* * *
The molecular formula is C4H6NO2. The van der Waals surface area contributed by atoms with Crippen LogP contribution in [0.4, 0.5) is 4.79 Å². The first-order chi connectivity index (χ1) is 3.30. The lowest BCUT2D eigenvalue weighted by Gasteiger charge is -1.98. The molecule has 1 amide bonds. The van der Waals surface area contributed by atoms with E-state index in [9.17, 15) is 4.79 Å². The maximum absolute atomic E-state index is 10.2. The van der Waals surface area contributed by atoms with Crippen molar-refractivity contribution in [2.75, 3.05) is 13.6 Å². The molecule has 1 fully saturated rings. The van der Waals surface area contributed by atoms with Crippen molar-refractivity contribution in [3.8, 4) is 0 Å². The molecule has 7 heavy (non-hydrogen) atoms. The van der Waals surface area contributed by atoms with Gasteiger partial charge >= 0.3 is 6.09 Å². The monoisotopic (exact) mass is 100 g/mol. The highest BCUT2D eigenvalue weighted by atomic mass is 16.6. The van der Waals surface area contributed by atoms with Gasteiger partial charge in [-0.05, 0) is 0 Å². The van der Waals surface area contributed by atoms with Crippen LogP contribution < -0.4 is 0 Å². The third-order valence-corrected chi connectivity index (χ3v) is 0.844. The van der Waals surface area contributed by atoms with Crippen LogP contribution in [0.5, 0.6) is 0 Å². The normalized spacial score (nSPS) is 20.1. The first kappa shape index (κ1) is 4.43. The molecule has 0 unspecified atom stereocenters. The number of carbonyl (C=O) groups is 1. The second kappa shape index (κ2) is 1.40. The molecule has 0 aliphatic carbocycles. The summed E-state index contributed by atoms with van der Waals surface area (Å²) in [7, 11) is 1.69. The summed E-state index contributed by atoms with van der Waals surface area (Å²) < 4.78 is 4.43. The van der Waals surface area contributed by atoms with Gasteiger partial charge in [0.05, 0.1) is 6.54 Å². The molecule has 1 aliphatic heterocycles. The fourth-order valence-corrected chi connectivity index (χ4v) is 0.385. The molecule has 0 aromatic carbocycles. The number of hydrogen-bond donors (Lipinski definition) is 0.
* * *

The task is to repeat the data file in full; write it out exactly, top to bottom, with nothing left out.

The molecular formula is C4H6NO2. The van der Waals surface area contributed by atoms with Crippen LogP contribution in [0.4, 0.5) is 4.79 Å². The first-order chi connectivity index (χ1) is 3.30. The lowest BCUT2D eigenvalue weighted by Gasteiger charge is -1.98. The molecule has 1 amide bonds. The van der Waals surface area contributed by atoms with E-state index in [9.17, 15) is 4.79 Å². The maximum absolute atomic E-state index is 10.2. The van der Waals surface area contributed by atoms with Crippen molar-refractivity contribution in [2.75, 3.05) is 13.6 Å². The molecule has 1 fully saturated rings. The van der Waals surface area contributed by atoms with Crippen molar-refractivity contribution in [3.8, 4) is 0 Å². The molecule has 7 heavy (non-hydrogen) atoms. The van der Waals surface area contributed by atoms with Gasteiger partial charge >= 0.3 is 6.09 Å². The monoisotopic (exact) mass is 100 g/mol. The highest BCUT2D eigenvalue weighted by atomic mass is 16.6. The van der Waals surface area contributed by atoms with Gasteiger partial charge in [-0.05, 0) is 0 Å². The van der Waals surface area contributed by atoms with Crippen LogP contribution < -0.4 is 0 Å². The third-order valence-corrected chi connectivity index (χ3v) is 0.844. The van der Waals surface area contributed by atoms with Crippen LogP contribution in [0.5, 0.6) is 0 Å². The normalized spacial score (nSPS) is 20.1. The first kappa shape index (κ1) is 4.43. The molecule has 0 unspecified atom stereocenters. The number of carbonyl (C=O) groups is 1. The second kappa shape index (κ2) is 1.40. The molecule has 0 aliphatic carbocycles. The summed E-state index contributed by atoms with van der Waals surface area (Å²) in [7, 11) is 1.69. The summed E-state index contributed by atoms with van der Waals surface area (Å²) < 4.78 is 4.43. The van der Waals surface area contributed by atoms with Gasteiger partial charge in [0.05, 0.1) is 6.54 Å². The molecule has 1 aliphatic heterocycles. The fourth-order valence-corrected chi connectivity index (χ4v) is 0.385. The molecule has 0 aromatic carbocycles. The number of hydrogen-bond donors (Lipinski definition) is 0.